PPI therapy not a risk factor for myocardial infarction, stroke
There appears to be no evidence that proton pump inhibitors (PPIs) confer heightened risk of myocardial infarction (MI) or ischaemic stroke (IS) in the first decade after treatment initiation, according to a study.
Researchers used administrative claims data and emulated a target trial that examined the risks of MI and IS in relation to treatment initiation with PPIs vs H2-receptor antagonists (H2RAs). They applied Cox models and weighted Kaplan-Meier estimators in the analysis.
The population comprised 1,143,948 PPI initiators and 36,229 initiators of H2RA therapy. PPI initiators were older, more likely to suffer from reflux disease or Helicobacter pylori infection, and tended to take nonsteroidal anti-inflammatory drugs or anticoagulants.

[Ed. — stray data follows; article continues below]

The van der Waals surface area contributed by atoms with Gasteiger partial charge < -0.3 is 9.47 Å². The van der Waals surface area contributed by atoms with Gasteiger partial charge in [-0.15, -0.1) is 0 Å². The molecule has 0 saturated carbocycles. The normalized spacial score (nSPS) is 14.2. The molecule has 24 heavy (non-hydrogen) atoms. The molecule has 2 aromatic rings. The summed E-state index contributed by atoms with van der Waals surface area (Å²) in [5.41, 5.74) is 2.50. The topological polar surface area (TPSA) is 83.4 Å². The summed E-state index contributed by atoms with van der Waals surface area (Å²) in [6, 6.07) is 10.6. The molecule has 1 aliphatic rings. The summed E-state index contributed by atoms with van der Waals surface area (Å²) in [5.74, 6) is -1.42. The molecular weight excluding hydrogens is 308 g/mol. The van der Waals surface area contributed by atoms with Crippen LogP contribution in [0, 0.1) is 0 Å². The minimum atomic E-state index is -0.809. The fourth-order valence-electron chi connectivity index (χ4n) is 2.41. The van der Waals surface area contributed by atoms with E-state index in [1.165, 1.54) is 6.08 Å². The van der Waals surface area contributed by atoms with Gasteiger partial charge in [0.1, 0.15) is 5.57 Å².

There were 4,460 MI cases and 17,798 IS cases recorded over a mean follow-up of 6.2 years among PPI initiators. Meanwhile, a total of 156 MI and 595 IS events occurred over a mean follow up of 5.3 years among H2RA initiators.
Multivariable analysis showed no association between PPI therapy and the incidence of MI or IS as compared with H2RA. The hazard ratios (HRs) associated with 10 years of use of PPI vs H2RA were 0.96 (95 percent confidence interval [CI], 0.80–1.16) for MI and 0.98 (95 percent CI, 0.89–1.08) for IS.
Survival curves evaluating the outcome-free survival among PPI therapy vs H2RA therapy initiators were consistent with the findings. The same was true when comparing PPI initiation vs noninitiation, with HRs of 1.02 (95 percent CI, 0.94–1.10) for MI and 0.98 (95 percent CI, 0.94–1.02) for IS.
The present data should ease the concerns of physicians and patients regarding the potential cardiovascular consequences of starting an indicated PPI therapy. More studies are needed to examine the effects of long-term and high-dose PPIs.